George Victor Mather

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George Victor Mather, August 2, 1926 - June 14, 2006

This website honours the memory of George Mather.  George married Jane Elizabeth McCahan Kome on Dec 27, 1960. They were married for more than 45 years. He was a caring and generous stepfather to Jane's children, Penney and Dylan Kome, and a proud father to Christine Courtland Mather.  He loved babies, and was delighted to welcome Sanford Douglas and Graham Jeffries Kome-Pond, Spencer Christian and George Samuel Kome, and Eric William and Alec George Mather-Burks.


A bit of background on George's life

George  was the only child of George Courtland Mather and Christine Mather (neé Harris). On his father's side, George was a direct descendant of the Reverend Richard Mather,  whose arrival in the Massachusetts Bay Colony in 1629 marked the beginning of what became known as "The Mather Dynasty".   His mother's family included Commodore Preble, who commanded the battleship Constitution (Old Ironsides) in the Battle for the Barbary Coast. The Commodore lost, but in Maine they named parks for him anyway.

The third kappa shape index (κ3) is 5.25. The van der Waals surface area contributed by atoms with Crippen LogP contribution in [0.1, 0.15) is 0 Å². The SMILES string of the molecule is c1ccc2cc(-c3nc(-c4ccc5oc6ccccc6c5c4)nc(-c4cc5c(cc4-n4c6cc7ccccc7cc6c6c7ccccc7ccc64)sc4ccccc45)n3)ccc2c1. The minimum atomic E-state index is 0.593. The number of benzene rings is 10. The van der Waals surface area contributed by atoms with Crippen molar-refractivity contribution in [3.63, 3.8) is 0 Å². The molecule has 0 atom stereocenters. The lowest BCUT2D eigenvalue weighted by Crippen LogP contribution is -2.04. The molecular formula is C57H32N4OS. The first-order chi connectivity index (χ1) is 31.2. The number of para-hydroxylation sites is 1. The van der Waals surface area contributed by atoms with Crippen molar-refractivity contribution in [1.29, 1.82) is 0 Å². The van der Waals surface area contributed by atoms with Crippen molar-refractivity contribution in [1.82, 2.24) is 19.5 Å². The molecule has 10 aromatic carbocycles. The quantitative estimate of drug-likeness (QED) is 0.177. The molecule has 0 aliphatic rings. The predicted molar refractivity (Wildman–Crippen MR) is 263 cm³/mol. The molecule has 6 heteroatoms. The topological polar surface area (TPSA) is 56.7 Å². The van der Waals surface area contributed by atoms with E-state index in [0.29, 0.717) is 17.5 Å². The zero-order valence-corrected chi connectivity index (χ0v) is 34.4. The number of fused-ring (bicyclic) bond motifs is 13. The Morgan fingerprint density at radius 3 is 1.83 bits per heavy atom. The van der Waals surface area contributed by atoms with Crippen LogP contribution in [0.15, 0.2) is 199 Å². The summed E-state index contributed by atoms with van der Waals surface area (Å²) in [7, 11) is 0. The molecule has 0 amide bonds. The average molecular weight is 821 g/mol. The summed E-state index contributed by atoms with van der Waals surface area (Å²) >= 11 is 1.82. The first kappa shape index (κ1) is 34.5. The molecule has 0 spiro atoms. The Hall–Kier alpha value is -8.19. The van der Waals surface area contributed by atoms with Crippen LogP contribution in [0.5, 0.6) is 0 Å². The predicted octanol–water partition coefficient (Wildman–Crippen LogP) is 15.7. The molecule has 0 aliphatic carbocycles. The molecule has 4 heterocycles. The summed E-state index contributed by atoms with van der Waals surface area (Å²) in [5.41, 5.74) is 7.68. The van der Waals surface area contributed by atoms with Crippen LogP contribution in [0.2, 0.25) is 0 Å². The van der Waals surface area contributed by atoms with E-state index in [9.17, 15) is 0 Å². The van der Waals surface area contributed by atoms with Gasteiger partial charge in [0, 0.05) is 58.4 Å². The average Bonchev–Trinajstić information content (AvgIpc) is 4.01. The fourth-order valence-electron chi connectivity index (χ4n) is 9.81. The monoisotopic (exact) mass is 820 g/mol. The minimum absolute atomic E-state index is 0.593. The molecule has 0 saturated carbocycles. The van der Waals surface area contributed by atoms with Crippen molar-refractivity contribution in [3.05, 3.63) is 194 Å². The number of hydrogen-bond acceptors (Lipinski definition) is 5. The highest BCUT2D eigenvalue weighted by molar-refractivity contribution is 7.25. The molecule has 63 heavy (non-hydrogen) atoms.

George's parents divided their time among Center Point and Kerrville, Texas; Oak Park, Illinois; and Pentwater, Michigan.  George  graduated from the Missouri Military Academy in  Mexico, Missouri, and went immediately into the Navy V12 (college program) in Villanova, Pennsylvania. He served in the South Pacific on a battleship that was hit by a kamikaze pilot during World War II. 

After the war, he earned a Master's degree in English literature at the University of New Mexico and then continued his studies at the University of Chicago.  In academic parlance, he was ABD -- completed his PhD studies, All But Dissertation.

George had a long and eventful career teaching English composition in Chicago Community Colleges, starting with Wilson Junior College (which became Kennedy-King City College) and then Loop City College (now Harold Washington City College). He was active in the first college teachers' strike in the country. His photo appeared on the front page of the Daily News, wearing his full-length black leather coat and a sandwich-board sign that said, "Strikes are illegal: Adolf Hitler, Josef Stalin, Chancellor Shabat." He retired from teaching in 1991.